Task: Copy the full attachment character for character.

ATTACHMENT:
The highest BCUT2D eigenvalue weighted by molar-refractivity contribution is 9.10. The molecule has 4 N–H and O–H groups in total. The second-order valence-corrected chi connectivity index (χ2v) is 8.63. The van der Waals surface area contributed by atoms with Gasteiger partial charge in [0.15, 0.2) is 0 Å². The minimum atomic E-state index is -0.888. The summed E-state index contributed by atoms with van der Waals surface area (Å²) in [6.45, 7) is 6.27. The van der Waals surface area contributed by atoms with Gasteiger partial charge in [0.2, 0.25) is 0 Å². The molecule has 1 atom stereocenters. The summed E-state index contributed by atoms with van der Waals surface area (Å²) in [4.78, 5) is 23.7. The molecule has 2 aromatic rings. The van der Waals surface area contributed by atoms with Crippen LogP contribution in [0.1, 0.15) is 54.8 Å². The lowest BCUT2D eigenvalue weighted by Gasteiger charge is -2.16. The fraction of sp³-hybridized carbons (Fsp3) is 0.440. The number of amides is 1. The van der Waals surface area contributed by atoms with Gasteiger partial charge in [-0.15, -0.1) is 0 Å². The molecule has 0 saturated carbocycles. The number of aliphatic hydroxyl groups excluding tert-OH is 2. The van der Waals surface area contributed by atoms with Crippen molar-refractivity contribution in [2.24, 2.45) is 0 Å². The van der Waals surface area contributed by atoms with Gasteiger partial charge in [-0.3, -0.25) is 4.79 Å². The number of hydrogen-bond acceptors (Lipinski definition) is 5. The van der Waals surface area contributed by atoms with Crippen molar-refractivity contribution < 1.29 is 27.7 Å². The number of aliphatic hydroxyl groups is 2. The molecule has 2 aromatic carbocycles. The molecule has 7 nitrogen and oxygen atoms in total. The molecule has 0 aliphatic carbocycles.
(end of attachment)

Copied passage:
The highest BCUT2D eigenvalue weighted by molar-refractivity contribution is 9.10. The molecule has 4 N–H and O–H groups in total. The second-order valence-corrected chi connectivity index (χ2v) is 8.63. The van der Waals surface area contributed by atoms with Gasteiger partial charge in [0.15, 0.2) is 0 Å². The minimum atomic E-state index is -0.888. The summed E-state index contributed by atoms with van der Waals surface area (Å²) in [6.45, 7) is 6.27. The van der Waals surface area contributed by atoms with Gasteiger partial charge in [0.2, 0.25) is 0 Å². The molecule has 1 atom stereocenters. The summed E-state index contributed by atoms with van der Waals surface area (Å²) in [4.78, 5) is 23.7. The molecule has 2 aromatic rings. The van der Waals surface area contributed by atoms with Crippen LogP contribution in [0.1, 0.15) is 54.8 Å². The lowest BCUT2D eigenvalue weighted by Gasteiger charge is -2.16. The fraction of sp³-hybridized carbons (Fsp3) is 0.440. The number of amides is 1. The van der Waals surface area contributed by atoms with Gasteiger partial charge in [-0.15, -0.1) is 0 Å². The molecule has 0 saturated carbocycles. The number of aliphatic hydroxyl groups excluding tert-OH is 2. The van der Waals surface area contributed by atoms with Crippen molar-refractivity contribution in [2.24, 2.45) is 0 Å². The van der Waals surface area contributed by atoms with Gasteiger partial charge in [-0.3, -0.25) is 4.79 Å². The number of hydrogen-bond acceptors (Lipinski definition) is 5. The van der Waals surface area contributed by atoms with Crippen molar-refractivity contribution < 1.29 is 27.7 Å². The number of aliphatic hydroxyl groups is 2. The molecule has 2 aromatic carbocycles. The molecule has 7 nitrogen and oxygen atoms in total. The molecule has 0 aliphatic carbocycles.